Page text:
NFL Finds NFL Innocent in Ray Rice Debacle
To quote New York Post columnist Bart Hubbuch, "The only surprise about the Mueller report was that the NFL didn't announce it at 4:59 p.m. ET on a Friday."
Actually, the league's so-called "independent investigation" into its handling of the Ray Rice domestic violence case was so utterly uncritical and unenlightening that there was no reason for Commission Roger Goodell to bury it in the Friday "news dump."
The investigator, former FBI director Robert Mueller, found that the NFL "should have done more" to thoroughly investigate and discipline Rice, but ultimately concluded that league officials did not see the infamous video of him striking his fiancee in a hotel elevator before handing down punishment. This directly contradicts a September Associated Press report stating that the league received the tape in April and, despite the visceral footage, still doled out only a two-game suspension.
The question of whether the NFL, and specifically Goodell, had viewed the tape before the Rice decision has been at the forefront of the discussion on the extent of the league's wrongdoing. The self-commissioned report mainly serves to support the NFL's strategy to acknowledge ancillary incompetence while dispelling accusations of a deliberate cover-up.
But as many of us have noted for months, the discussion doesn't end there. NFL incompetence was already a given, so the conclusions Mueller released yesterday are far from groundbreaking. What the report fails to decipher is whether the league's incompetence was intentional, meant to maintain the sort of plausible deniability that can be reinforced at a later date -- in this case, yesterday.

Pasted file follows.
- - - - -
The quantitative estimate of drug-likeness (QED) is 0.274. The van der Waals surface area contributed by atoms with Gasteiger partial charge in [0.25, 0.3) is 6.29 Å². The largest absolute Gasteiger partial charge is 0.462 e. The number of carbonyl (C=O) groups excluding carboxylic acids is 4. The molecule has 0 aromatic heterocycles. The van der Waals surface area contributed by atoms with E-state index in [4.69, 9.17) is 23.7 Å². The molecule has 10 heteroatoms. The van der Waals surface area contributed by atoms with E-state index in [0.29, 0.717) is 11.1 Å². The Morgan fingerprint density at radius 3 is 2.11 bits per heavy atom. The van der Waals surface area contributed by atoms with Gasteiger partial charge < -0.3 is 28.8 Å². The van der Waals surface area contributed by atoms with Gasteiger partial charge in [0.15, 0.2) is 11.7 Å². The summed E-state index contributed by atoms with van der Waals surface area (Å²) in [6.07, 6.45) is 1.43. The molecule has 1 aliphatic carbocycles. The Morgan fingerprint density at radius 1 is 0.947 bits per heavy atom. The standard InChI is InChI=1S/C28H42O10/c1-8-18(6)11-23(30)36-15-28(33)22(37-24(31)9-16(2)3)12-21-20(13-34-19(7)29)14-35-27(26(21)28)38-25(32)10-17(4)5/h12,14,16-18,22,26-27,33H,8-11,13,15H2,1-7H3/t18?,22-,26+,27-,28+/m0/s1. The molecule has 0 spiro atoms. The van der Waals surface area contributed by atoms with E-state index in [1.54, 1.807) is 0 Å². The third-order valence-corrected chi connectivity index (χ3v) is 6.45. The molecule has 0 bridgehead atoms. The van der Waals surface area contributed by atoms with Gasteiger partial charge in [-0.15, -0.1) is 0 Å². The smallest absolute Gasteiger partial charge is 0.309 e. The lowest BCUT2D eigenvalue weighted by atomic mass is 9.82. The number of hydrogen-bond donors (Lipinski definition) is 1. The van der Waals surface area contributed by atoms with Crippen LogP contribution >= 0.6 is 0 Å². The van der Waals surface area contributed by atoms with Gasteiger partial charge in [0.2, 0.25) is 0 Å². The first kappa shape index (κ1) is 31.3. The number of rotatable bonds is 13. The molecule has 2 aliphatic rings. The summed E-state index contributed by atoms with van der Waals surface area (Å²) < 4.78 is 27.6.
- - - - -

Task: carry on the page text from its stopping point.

Suspicions of the NFL's willful ignorance don't just start and end with the elevator tape. When Judge Barbara S. Jones ruled last month that Rice didn't lie to the league in his appeal of his indefinite suspension -- the second, tougher punishment Goodell handed in what seemed clearly an effort to save face -- she pointed to the same kind of investigative failings confirmed by Mueller. Specifically, she criticizes Goodell for not taking proper notes during his meeting with Rice, a failure that allowed the commissioner and the league to continue to defend themselves by citing the "ambiguity" of what really took place in that elevator. The question needs to be asked: Did the NFL really want to know?
Sports Illustrated's Michael Rosenberg drives home the point of the major flaw in the Mueller report: It was only concerned with material evidence. Sure, it gave a nod to procedural mistakes, but only enough to distract from the bigger issues.
The Mueller report is thus a perfect allegory for the NFL's entire public-relations strategy. It's an apt follow-up for a much-hyped "overhaul" of the NFL's disciplinary process, which uses a lot of empty words to give the appearance of reform while not addressing the root problem: the concentration of all power in the commissioner's office.
Of course, we expected nothing more from an investigation that was independent in name only, overseen by two long-standing team owners and directed by Mueller, whose law firm has represented the NFL in multimillion-dollar negotiations. And now we have achieved "closure," at least according to so-called media reporter Judy Batista at the league's site NFL.com: "Goodell's job is safe, and now the NFL will move on, perhaps chastened by the entire embarrassing episode."
No, the real embarrassment is that neither Goodell, in his investigation of Rice, nor Mueller, in his investigation of Goodell, seemed particularly concerned with finding the whole truth. If Goodell failed to ask the right questions, the same can be said of Mueller. In both cases, it's increasingly clear why.
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